Outdoor ice continues to challenge Henry

Outdoor conditions have become a thorn in the side of Whitehorse speedskater Troy Henry.

Outdoor conditions have become a thorn in the side of Whitehorse speedskater Troy Henry.

For the second time this season the 25-year-old failed to get his usual results outdoors while competing at the Canada Cup 3 in Saskatoon, Saskatchewan over the weekend.

“I tend to not do well at outdoor races,” said Henry. “I’m trying to figure out what the issue is that’s causing me problems. It’s been difficult, but I’m hoping that I’ll eventually find a solution with outdoor racing.

“Currently, for the five-kilometre, it seems like I’ll make it six laps into the 12-and-a-half race and then I have nothing left.

“I’m trying to figure out what’s causing issues for me. Hopefully I’ll find out what the issue is and I’ll solve it.”

Henry skated to 12th in the 5,000-metre at 8:22.59 on Saturday, far off his personal best of 6:42.06 set indoors.

He also came 23rd in the 500-metre at 40.85 on Friday.

Henry also struggled to break into the top-25 at Canada Cup 1 outdoors in Quebec City in early December.

At the Canada Cup 2 indoors at the Calgary Oval, Henry skated to 10th in the 1,500-metre in a field of 63 skaters.

While wind can definitely be a factor in outdoor skating, a lot of it can do with the ice. The ice can be too soft or too hard, and dust and other particles trapped in the ice can cause friction.

“That does have a bit to do with it, for sure,” said Henry.

Sunday’s 500-metre and 1,000-metre races were cancelled due to minus-20 temperatures and 50-70-kilometre winds.

Henry competed in his first Team Canada’s Olympic trials at the Calgary Oval over the holidays.

He sped to fifth place in the 10,000-metre with a season best time of 14:07.57 and also placed 11th in the 5,000-metre with a time of 6:46.24.

Henry was not named to the team last week.

Contact Tom Patrick at


Get local stories you won't find anywhere else right to your inbox.
Sign up here

Just Posted

Chief Medical Officer of Health Dr. Brendan Hanley gives a COVID-19 update during a press conference in Whitehorse on May 26. The Yukon government announced two new cases of COVID-19 in the territory with a press release on Oct. 19. (Alistair Maitland Photography)
Two new cases of COVID-19 announced in Yukon

Contact tracing is complete and YG says there is no increased risk to the public

Yukon Energy in Whitehorse on April 8. Yukon Energy faced a potential “critical” fuel shortage in January due to an avalanche blocking a shipping route from Skagway to the Yukon, according to an email obtained by the Yukon Party and questioned in the legislature on Oct. 14. (Crystal Schick/Yukon News file)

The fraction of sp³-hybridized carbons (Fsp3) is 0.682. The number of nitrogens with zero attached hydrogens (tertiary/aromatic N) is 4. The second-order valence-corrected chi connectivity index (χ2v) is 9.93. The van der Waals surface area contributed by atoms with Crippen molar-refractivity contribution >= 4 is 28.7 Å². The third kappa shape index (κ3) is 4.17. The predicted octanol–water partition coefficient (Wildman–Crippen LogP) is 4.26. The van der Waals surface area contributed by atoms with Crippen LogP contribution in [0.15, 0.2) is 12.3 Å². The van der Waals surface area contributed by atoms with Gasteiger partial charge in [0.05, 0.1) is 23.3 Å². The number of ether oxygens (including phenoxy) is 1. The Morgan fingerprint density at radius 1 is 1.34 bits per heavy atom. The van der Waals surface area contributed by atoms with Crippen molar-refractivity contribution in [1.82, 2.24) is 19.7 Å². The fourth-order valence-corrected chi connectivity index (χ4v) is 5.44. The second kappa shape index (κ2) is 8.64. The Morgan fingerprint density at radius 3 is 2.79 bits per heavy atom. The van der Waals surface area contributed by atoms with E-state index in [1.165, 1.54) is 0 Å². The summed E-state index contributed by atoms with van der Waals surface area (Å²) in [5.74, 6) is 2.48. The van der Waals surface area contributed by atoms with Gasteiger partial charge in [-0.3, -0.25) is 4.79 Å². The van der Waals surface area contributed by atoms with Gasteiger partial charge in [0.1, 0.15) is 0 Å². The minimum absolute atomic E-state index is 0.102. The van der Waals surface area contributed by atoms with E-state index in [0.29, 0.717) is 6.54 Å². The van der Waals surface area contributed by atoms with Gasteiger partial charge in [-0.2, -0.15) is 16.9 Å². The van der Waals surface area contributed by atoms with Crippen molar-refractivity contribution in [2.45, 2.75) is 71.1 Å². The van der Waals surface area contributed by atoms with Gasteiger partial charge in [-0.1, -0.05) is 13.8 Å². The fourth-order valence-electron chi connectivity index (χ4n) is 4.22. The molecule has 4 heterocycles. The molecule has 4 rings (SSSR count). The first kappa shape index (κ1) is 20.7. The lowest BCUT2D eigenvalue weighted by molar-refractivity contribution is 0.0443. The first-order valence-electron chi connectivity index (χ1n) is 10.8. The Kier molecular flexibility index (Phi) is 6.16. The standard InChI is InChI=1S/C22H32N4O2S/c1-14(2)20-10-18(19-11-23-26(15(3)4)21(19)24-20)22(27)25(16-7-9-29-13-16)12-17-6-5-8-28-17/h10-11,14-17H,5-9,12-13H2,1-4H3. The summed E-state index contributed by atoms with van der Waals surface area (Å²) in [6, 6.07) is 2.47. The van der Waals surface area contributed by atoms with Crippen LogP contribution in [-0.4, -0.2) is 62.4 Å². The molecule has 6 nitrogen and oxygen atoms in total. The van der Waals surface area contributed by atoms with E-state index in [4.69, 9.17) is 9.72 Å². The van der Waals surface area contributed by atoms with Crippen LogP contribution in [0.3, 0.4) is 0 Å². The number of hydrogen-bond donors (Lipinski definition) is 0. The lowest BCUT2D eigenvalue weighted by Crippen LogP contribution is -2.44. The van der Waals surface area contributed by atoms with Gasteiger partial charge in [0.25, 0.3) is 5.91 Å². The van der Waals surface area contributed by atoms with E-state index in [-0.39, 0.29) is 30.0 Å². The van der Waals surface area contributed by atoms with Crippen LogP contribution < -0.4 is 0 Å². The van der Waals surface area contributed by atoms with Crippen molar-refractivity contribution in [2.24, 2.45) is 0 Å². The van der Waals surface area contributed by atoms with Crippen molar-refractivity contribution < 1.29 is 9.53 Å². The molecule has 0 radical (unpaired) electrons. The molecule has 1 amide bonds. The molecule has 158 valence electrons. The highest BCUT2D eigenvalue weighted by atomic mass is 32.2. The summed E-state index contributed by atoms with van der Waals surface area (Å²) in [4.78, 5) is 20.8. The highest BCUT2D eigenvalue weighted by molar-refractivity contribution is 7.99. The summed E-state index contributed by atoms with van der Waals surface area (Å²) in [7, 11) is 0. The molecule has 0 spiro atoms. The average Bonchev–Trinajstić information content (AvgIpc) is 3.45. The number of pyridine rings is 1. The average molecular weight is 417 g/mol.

Yukon Energy faced ‘critical’ fuel shortage last January due to avalanche

An email obtained by the Yukon Party showed energy officials were concerned

Jeanie McLean (formerly Dendys), the minister responsible for the Women’s Directorate speaks during legislative assembly in Whitehorse on Nov. 27, 2017. “Our government is proud to be supporting Yukon’s grassroots organizations and First Nation governments in this critical work,” said McLean of the $175,000 from the Yukon government awarded to four community-based projects aimed at preventing violence against Indigenous women. (Crystal Schick/Yukon News file)
Yukon government gives $175k to projects aimed at preventing violence against Indigenous women

Four projects were supported via the Prevention of Violence against Aboriginal Women Fund

Yukonomist Keith Halliday
Yukonomist: You don’t know what you’ve got ‘til it’s gone

When I was a kid, CP Air had a monopoly on flights… Continue reading

EDITORIAL: Don’t let the City of Whitehorse distract you

A little over two weeks after Whitehorse city council voted to give… Continue reading

Whitehorse City Hall. (Joel Krahn/Yukon News file)
City hall, briefly

A look at decisions made by Whitehorse city council this week

Northwestel has released the proposed prices for its unlimited plans. Unlimited internet in Whitehorse and Carcross could cost users between $160.95 and $249.95 per month depending on their choice of package. (Yukon News file)
Unlimited internet options outlined

Will require CRTC approval before Northwestel makes them available

Legislative assembly on the last day of the fall sitting in Whitehorse. Yukon’s territorial government will sit for 45 days this sitting instead of 30 days to make up for lost time caused by COVID-19 in the spring. (Crystal Schick/Yukon News file)
Legislative assembly sitting extended

Yukon’s territorial government will sit for 45 days this sitting. The extension… Continue reading

Today’s mailbox: Mad about MAD

Letters to the editor published Oct. 16, 2020

Alkan Air hangar in Whitehorse. Alkan Air has filed its response to a lawsuit over a 2019 plane crash that killed a Vancouver geologist on board, denying that there was any negligence on its part or the pilot’s. (Crystal Schick/Yukon News file)
Alkan Air responds to lawsuit over 2019 crash denying negligence, liability

Airline filed statement of defence Oct. 7 to lawsuit by spouse of geologist killed in crash

Whitehorse city council members voted Oct. 13 to decline an increase to their base salaries that was set to be made on Jan. 1. (Crystal Schick/Yukon News file)
Council declines increased wages for 2021

Members will not have wages adjusted for CPI

A vehicle is seen along Mount Sima Road in Whitehorse on May 12. At its Oct. 13 meeting, Whitehorse city council approved the third reading for two separate bylaws that will allow the land sale and transfer agreements of city-owned land — a 127-square-metre piece next to 75 Ortona Ave. and 1.02 hectares of property behind three lots on Mount Sima Road. (Crystal Schick/Yukon News file)
Whitehorse properties could soon expand

Land sale agreements approved by council

Most Read